By Gena B. Usenheimer and Kaitlyn F. Whiteside

Seyfarth Synopsis: The Supreme Court of the State of New York, Appellate Division, Second Judicial Department (“Second Department”) joined the First Department in finding that home healthcare employees who work 24-hour shifts are entitled to pay for all hours present in a client’s home, including sleeping and meal periods.  With this holding, the Second Department became the second appellate court in New York to reject the previously accepted interpretation of New York law, consistent with federal law, that allowed employers to pay home health care employees for 13 hours out of a 24-hour shift, so long as specified meal and sleep periods were provided. 

We previously wrote about the New York appeals court decision in Tokhtaman v. Human Care, LLC, in which the New York State Supreme Court, Appellate Division, First Judicial Department (Manhattan and the Bronx), held that a “non-residential” home healthcare employee must be paid for all hours present at a client’s home, including meal periods and time spent sleeping. The First Department opined that “non-residential” employees are those employees who, like the plaintiff in Tokhtaman, “maintain[] [thei]r own residence, and d[o] not live in the homes of [] client’s.”

On September 13, 2017, the Second Judicial Department (Dutchess, Kings, Nassau, Orange, Putnam, Richmond, Rockland, Suffolk, and Westchester) issued two decisions in line with Tokhtaman, holding that non-residential home healthcare employees must be paid for all 24 hours in a 24-hour shift, regardless of meal and sleep periods.  The Second Department did not provide any further clarity as to what constitutes a “residential” home healthcare employee.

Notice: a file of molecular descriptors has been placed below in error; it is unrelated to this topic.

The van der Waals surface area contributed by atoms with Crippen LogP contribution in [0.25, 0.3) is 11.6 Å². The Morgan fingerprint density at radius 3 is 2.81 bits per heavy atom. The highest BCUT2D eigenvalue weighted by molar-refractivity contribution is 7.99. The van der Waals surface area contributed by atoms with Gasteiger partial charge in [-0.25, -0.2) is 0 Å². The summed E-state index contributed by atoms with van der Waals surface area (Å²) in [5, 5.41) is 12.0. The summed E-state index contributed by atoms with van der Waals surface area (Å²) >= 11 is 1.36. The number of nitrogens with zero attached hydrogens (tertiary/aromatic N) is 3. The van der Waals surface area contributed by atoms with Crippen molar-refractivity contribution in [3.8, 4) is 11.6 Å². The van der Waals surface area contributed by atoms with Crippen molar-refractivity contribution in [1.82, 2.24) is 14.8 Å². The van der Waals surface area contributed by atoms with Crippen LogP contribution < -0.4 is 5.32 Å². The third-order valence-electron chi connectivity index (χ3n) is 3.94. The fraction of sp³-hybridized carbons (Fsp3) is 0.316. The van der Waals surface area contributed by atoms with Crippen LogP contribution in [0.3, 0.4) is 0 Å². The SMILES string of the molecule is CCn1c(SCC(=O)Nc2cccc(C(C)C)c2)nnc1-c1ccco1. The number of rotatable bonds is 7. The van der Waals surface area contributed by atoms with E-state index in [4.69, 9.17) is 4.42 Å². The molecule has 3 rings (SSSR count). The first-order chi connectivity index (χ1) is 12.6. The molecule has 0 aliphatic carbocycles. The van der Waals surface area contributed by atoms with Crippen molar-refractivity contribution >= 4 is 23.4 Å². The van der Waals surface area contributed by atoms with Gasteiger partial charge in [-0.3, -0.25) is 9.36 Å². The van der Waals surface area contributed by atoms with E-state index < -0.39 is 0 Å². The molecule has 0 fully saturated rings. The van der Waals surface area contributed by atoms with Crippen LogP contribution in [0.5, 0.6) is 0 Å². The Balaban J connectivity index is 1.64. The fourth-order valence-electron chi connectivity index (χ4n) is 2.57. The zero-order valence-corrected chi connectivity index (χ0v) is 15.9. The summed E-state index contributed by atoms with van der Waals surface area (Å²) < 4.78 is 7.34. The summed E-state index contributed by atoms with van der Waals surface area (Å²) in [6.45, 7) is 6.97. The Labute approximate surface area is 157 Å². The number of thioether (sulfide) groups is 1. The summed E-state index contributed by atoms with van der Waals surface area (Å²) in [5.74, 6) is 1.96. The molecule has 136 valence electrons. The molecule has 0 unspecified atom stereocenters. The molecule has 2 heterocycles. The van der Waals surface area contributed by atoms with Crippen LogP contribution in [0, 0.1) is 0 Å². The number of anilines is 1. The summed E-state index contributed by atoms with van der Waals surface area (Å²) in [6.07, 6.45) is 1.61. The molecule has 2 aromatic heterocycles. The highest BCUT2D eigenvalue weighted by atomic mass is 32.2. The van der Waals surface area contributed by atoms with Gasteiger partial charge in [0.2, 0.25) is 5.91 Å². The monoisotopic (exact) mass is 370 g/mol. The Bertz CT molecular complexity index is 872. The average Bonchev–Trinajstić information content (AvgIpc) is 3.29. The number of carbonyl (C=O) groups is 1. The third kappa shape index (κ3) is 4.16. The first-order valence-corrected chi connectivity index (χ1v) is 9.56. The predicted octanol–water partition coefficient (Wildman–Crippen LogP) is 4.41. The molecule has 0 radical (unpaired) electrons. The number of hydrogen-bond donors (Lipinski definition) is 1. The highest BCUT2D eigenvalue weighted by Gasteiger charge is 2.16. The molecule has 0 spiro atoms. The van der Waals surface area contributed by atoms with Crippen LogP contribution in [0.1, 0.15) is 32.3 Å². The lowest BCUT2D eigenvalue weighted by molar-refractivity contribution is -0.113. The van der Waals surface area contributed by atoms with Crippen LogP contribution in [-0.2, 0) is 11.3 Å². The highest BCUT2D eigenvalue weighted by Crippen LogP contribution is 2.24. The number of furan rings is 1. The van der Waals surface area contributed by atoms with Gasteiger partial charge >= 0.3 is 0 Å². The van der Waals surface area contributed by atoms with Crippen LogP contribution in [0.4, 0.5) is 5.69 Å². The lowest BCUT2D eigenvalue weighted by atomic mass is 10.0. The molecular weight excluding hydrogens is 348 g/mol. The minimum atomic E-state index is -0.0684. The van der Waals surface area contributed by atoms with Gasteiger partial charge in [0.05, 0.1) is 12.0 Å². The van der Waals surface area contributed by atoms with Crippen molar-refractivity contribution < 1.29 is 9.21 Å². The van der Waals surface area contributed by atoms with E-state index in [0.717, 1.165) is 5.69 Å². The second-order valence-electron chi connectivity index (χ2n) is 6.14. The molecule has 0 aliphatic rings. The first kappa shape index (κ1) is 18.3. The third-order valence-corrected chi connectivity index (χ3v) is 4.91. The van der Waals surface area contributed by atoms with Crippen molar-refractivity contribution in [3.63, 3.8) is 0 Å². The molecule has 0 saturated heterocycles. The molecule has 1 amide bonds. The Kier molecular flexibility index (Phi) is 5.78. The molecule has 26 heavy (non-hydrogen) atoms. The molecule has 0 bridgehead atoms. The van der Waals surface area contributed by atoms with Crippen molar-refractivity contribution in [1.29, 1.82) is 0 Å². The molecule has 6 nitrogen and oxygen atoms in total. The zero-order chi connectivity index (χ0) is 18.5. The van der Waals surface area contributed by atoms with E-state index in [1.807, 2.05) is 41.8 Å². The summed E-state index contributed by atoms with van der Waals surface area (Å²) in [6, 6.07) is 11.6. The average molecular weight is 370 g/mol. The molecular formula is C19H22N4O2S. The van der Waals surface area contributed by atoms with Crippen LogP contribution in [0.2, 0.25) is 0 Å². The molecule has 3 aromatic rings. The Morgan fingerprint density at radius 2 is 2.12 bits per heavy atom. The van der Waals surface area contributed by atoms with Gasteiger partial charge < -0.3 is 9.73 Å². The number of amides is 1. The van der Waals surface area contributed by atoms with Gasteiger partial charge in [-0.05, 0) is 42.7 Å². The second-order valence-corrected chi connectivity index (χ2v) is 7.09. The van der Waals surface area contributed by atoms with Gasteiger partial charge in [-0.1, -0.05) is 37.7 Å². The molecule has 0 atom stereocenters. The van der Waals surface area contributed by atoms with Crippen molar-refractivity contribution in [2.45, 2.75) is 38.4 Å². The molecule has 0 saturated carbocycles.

These decisions reflect a departure from the rationale set forth in a 2010 New York Department of Labor (“DOL”) Opinion Letter, which interpreted the DOL Regulation 12 NYCRR § 142-2.1(b) to allow “live-in employees” — whether or not they are residential employees — to be paid for 13 hours for a 24-hour shift so long as the employee was afforded at least 8 hours for sleep (and actually received 5 hours of uninterrupted sleep), and 3 hours for meals.

With both the First and Second Departments in agreement on the issue, however, employers in New York should be aware of these changing and increasingly onerous pay obligations for employees working 24-hour shifts.

For more information on this or any related topic please contact the authors, your Seyfarth attorney, or any member of the Labor & Employment or Workplace Policies and Handbooks Teams.